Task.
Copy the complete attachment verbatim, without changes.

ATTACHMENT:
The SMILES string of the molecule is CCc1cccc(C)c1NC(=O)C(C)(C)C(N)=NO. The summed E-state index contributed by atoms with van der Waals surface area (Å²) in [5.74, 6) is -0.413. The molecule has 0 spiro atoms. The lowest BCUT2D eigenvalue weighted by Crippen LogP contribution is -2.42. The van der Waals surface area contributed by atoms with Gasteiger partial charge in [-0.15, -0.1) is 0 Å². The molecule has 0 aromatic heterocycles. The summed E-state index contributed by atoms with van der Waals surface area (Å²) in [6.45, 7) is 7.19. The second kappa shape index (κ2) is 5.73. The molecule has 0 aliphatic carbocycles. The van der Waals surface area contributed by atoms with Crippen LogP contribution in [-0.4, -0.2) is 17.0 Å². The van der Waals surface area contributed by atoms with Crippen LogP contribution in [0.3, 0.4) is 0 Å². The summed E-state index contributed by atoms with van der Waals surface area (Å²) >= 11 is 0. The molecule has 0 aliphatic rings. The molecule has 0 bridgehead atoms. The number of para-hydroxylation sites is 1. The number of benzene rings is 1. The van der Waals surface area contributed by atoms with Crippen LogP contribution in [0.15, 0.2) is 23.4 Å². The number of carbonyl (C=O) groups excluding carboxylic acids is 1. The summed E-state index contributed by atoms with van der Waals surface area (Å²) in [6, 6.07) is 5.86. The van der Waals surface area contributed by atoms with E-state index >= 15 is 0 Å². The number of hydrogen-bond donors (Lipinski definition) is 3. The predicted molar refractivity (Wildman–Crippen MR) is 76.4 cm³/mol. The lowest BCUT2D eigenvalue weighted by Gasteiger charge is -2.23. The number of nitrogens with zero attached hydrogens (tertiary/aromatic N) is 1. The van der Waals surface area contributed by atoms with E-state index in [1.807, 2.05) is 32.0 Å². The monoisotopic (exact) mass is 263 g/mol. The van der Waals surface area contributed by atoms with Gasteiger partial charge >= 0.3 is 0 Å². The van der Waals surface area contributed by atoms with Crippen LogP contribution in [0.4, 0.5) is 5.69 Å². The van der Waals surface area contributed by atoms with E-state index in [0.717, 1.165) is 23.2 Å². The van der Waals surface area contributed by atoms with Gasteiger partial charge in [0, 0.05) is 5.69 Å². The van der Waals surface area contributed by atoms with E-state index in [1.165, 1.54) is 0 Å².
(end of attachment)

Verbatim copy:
The SMILES string of the molecule is CCc1cccc(C)c1NC(=O)C(C)(C)C(N)=NO. The summed E-state index contributed by atoms with van der Waals surface area (Å²) in [5.74, 6) is -0.413. The molecule has 0 spiro atoms. The lowest BCUT2D eigenvalue weighted by Crippen LogP contribution is -2.42. The van der Waals surface area contributed by atoms with Gasteiger partial charge in [-0.15, -0.1) is 0 Å². The molecule has 0 aromatic heterocycles. The summed E-state index contributed by atoms with van der Waals surface area (Å²) in [6.45, 7) is 7.19. The second kappa shape index (κ2) is 5.73. The molecule has 0 aliphatic carbocycles. The van der Waals surface area contributed by atoms with Crippen LogP contribution in [-0.4, -0.2) is 17.0 Å². The van der Waals surface area contributed by atoms with Crippen LogP contribution in [0.3, 0.4) is 0 Å². The summed E-state index contributed by atoms with van der Waals surface area (Å²) >= 11 is 0. The molecule has 0 aliphatic rings. The molecule has 0 bridgehead atoms. The number of para-hydroxylation sites is 1. The number of benzene rings is 1. The van der Waals surface area contributed by atoms with Crippen LogP contribution in [0.15, 0.2) is 23.4 Å². The number of carbonyl (C=O) groups excluding carboxylic acids is 1. The summed E-state index contributed by atoms with van der Waals surface area (Å²) in [6, 6.07) is 5.86. The van der Waals surface area contributed by atoms with E-state index >= 15 is 0 Å². The number of hydrogen-bond donors (Lipinski definition) is 3. The predicted molar refractivity (Wildman–Crippen MR) is 76.4 cm³/mol. The lowest BCUT2D eigenvalue weighted by Gasteiger charge is -2.23. The number of nitrogens with zero attached hydrogens (tertiary/aromatic N) is 1. The van der Waals surface area contributed by atoms with E-state index in [1.807, 2.05) is 32.0 Å². The monoisotopic (exact) mass is 263 g/mol. The van der Waals surface area contributed by atoms with Gasteiger partial charge >= 0.3 is 0 Å². The van der Waals surface area contributed by atoms with Crippen LogP contribution in [0.4, 0.5) is 5.69 Å². The van der Waals surface area contributed by atoms with E-state index in [0.717, 1.165) is 23.2 Å². The van der Waals surface area contributed by atoms with Gasteiger partial charge in [0, 0.05) is 5.69 Å². The van der Waals surface area contributed by atoms with E-state index in [1.165, 1.54) is 0 Å².